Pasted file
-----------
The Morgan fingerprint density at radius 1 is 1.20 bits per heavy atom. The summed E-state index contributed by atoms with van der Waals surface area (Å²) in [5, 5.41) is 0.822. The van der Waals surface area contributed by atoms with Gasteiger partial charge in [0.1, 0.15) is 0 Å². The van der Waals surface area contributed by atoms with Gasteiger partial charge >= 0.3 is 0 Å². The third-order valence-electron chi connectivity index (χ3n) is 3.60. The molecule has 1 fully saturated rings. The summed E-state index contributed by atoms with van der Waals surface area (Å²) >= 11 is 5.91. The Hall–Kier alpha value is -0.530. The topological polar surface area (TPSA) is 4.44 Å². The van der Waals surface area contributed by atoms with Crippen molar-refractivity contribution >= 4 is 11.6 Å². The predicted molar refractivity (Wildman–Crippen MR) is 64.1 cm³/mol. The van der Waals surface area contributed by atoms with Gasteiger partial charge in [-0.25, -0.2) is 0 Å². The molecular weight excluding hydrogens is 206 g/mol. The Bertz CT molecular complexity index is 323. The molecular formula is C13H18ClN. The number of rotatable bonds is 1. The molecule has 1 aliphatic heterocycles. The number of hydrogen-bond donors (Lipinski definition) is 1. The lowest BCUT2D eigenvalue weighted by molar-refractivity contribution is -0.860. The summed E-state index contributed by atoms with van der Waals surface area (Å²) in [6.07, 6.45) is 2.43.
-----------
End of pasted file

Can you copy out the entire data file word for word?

The Morgan fingerprint density at radius 1 is 1.20 bits per heavy atom. The summed E-state index contributed by atoms with van der Waals surface area (Å²) in [5, 5.41) is 0.822. The van der Waals surface area contributed by atoms with Gasteiger partial charge in [0.1, 0.15) is 0 Å². The van der Waals surface area contributed by atoms with Gasteiger partial charge >= 0.3 is 0 Å². The third-order valence-electron chi connectivity index (χ3n) is 3.60. The molecule has 1 fully saturated rings. The summed E-state index contributed by atoms with van der Waals surface area (Å²) >= 11 is 5.91. The Hall–Kier alpha value is -0.530. The topological polar surface area (TPSA) is 4.44 Å². The van der Waals surface area contributed by atoms with Crippen molar-refractivity contribution >= 4 is 11.6 Å². The predicted molar refractivity (Wildman–Crippen MR) is 64.1 cm³/mol. The van der Waals surface area contributed by atoms with Gasteiger partial charge in [-0.25, -0.2) is 0 Å². The molecular weight excluding hydrogens is 206 g/mol. The Bertz CT molecular complexity index is 323. The molecular formula is C13H18ClN. The number of rotatable bonds is 1. The molecule has 1 aliphatic heterocycles. The number of hydrogen-bond donors (Lipinski definition) is 1. The lowest BCUT2D eigenvalue weighted by molar-refractivity contribution is -0.860. The summed E-state index contributed by atoms with van der Waals surface area (Å²) in [6.07, 6.45) is 2.43.